Colt – Sharps Borchardt & P.O. Ackley

Les Bowman
Les Bowman worked for Colt on the Sharps Borchardt project. Photo from Randy Selby collection.

The July 2017 issue of Rifle Magazine contains an article by John Barsness, “21st Century Rodent Rifles”.  The first page of the article has  a great picture of a guy shooting a Colt-Sharps rifle.   Unfortunately the article does not tell anything about the gun.  These guns were made by two companies from 1969 to about 1971, markings vary.

Colt Sharps Borchardts are relatively rare.  I tell the story of how the company came about in P.O. Ackley, America’s Gunsmith.  EMDEKO started trying to produce a modern version of the Borchardt. Arthur Swanson had managed to get the backing of EMDEKO for his idea or reviving the Sharps with a modern design.  Swanson met P.O. Ackley while in Salt Lake City and asked him about finding a company to prototype his new design.

They went through two companies in the process of prototyping.  By 1969 they had a working prototype that was shown at the National Sporting Goods Association Show in Houston.  EMDEKO produced a small number of rifles during development of the project.  It soon became obvious that this project was a little more involved and expensive than they had planned on.

When Colt showed interest in the Sharps EMDEKO took the opportunity to exit the project and move on to a simpler arrangement with P.O. Ackley.  I have seen reports that the EMDEKO company was in financial trouble, this is not the case, they simply did not see the project as profitable in the near future. Colt purchased and  moved the project back to their facilities and Les Bowman, a friend of Ackley’s, who was helping with testing and ballistics went back East for about a year to work on the Sharps.

One of the cartridges that Bowman tested for Colt.  17/222 Magnum.      Photo from Randy Selby collection.

Colt produces some guns but the cost of production was high.  At the time demand for single shots was not high and offering a ‘Cadilac’ rifle made the niche even smaller for the guns.  Eventually Colt shelved the project and Bowman went home to Montana.

There are many more details about this & more in the book, P.O. Ackley, America’s Gunsmith.

11 thoughts on “Colt – Sharps Borchardt & P.O. Ackley

  1. I have one of these rifles .Marked Sharps..I want to sell it. I need to know the value. it is in mint condition

    1. According to the BlueBook of Gun Values the Serial # should be between CS000 & CS502 for Deluxe Models.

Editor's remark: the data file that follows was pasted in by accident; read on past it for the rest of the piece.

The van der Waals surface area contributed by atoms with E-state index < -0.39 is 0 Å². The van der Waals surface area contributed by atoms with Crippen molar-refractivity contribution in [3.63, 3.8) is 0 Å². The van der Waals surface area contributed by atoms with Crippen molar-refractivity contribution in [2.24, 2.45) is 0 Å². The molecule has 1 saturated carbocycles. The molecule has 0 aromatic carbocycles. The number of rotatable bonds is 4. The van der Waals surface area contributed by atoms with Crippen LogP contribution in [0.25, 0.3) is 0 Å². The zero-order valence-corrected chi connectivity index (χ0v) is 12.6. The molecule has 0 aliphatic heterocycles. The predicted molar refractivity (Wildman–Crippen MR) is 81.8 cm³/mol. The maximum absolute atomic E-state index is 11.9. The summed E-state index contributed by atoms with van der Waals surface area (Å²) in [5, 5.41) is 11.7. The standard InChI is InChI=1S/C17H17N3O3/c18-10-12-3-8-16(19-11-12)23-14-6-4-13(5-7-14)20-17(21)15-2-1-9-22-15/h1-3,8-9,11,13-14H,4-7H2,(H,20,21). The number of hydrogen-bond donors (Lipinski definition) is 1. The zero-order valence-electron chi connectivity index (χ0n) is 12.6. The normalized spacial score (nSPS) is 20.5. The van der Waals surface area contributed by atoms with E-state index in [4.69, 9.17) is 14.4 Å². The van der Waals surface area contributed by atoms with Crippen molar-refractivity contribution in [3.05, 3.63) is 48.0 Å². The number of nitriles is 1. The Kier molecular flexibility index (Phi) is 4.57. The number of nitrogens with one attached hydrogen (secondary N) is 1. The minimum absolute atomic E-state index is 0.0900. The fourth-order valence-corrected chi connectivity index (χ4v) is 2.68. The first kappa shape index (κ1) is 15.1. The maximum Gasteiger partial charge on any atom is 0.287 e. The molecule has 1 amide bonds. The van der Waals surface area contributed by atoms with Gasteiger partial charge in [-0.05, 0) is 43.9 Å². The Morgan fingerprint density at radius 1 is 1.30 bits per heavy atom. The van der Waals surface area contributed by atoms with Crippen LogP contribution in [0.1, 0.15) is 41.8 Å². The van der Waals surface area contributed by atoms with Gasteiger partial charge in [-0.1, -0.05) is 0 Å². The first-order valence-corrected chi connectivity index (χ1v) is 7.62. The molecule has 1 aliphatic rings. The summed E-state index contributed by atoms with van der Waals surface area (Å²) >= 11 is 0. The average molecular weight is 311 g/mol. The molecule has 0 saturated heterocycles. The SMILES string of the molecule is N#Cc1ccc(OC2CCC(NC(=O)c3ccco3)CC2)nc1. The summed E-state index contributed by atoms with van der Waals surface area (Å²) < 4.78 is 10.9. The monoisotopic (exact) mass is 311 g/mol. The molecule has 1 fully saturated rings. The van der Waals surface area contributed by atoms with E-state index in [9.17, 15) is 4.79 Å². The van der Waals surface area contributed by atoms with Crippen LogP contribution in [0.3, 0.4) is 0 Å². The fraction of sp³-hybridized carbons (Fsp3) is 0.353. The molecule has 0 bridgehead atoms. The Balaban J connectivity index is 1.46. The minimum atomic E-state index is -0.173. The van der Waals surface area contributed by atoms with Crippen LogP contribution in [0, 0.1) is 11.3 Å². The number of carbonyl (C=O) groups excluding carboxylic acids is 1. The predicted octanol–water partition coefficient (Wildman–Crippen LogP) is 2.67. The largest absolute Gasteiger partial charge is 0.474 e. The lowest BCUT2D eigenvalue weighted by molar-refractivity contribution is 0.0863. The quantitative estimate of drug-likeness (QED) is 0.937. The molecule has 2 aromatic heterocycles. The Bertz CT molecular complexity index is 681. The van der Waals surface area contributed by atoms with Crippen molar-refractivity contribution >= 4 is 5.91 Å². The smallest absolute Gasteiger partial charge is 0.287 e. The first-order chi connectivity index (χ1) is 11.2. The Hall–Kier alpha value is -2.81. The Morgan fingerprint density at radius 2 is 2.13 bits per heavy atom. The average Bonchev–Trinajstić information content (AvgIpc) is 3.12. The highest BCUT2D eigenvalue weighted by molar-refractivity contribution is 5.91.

Standard Models have a serial # range of CS2000 and up. They were deliverd in a case with acces. + a Leopold scope and bases.
      Price can range from $1600 to about $5000. Of course it is worth what someone will pay.

  2. Is there a way to tell, like a makers mark on an action or barrel that was made by P.O. Ackley. My father had a custom gun made in the early 1970’s and said he was the one that built it.

    1. When Ackley installed a barrel his standard practice, at least in Salt Lake, was to stamp the barrel with the caliber and a one piece stamp that simply read; P.O. Ackley There is a picture of a stamping on a barrel in the book, “P.O. Ackley, America’s Gunsmith.

      Hope that helps.

  3. I have CS 004, in 30-06— the gun was assembled by Colt Shop with Sharps Rifle Co parts- the real difference is in the forearm – my configuration has a steel bar, integrated to the front of receiver ,and the forearm attaches to that- not the barrel- making zero stress from screws- floating the barrel—-the lug on later receivers-isn’t there. I had plain wood , but purchased a triple xxx set from Numrich ,at very nominal price –I went there and picked the sticks- had to adjust, for the lug less front , fill the stock in there. am looking for a real lucky and found the correct scope ramp, dumb luck, too a few months before I bought the rifle, at the flea market – 10.00 bucks.

    1. Always fun to hear from shooters who are lucky enough to own a piece of history.

    2. Hey Ralph – so you have a Sharps Sporting Rifle from the Sharps Arms Company, Hartford, CT in 30-06 and the SN is “CS004” or just “004”? I am assuming it is not a Sharps 78 of Slat Lake City, UT origin?

  4. For your kind advices how to disattach the block from the receiver, I would be very grateful. The extractor of my CS 243 Win (#435) needs to be adjusted, as it is so sloppy sideways, that it slips over the case rim of a fired cartridge. According to Numrich’s part scheme, there should be an extractor adjustment screw on the right side of the block, which I need to reach. However, every tip how to fix the extractor is welcome.


    1. Sorry, these are not very common, so I have never had to take one apart.
      Best of luck with your project.

Leave a Reply

Your email address will not be published. Required fields are marked *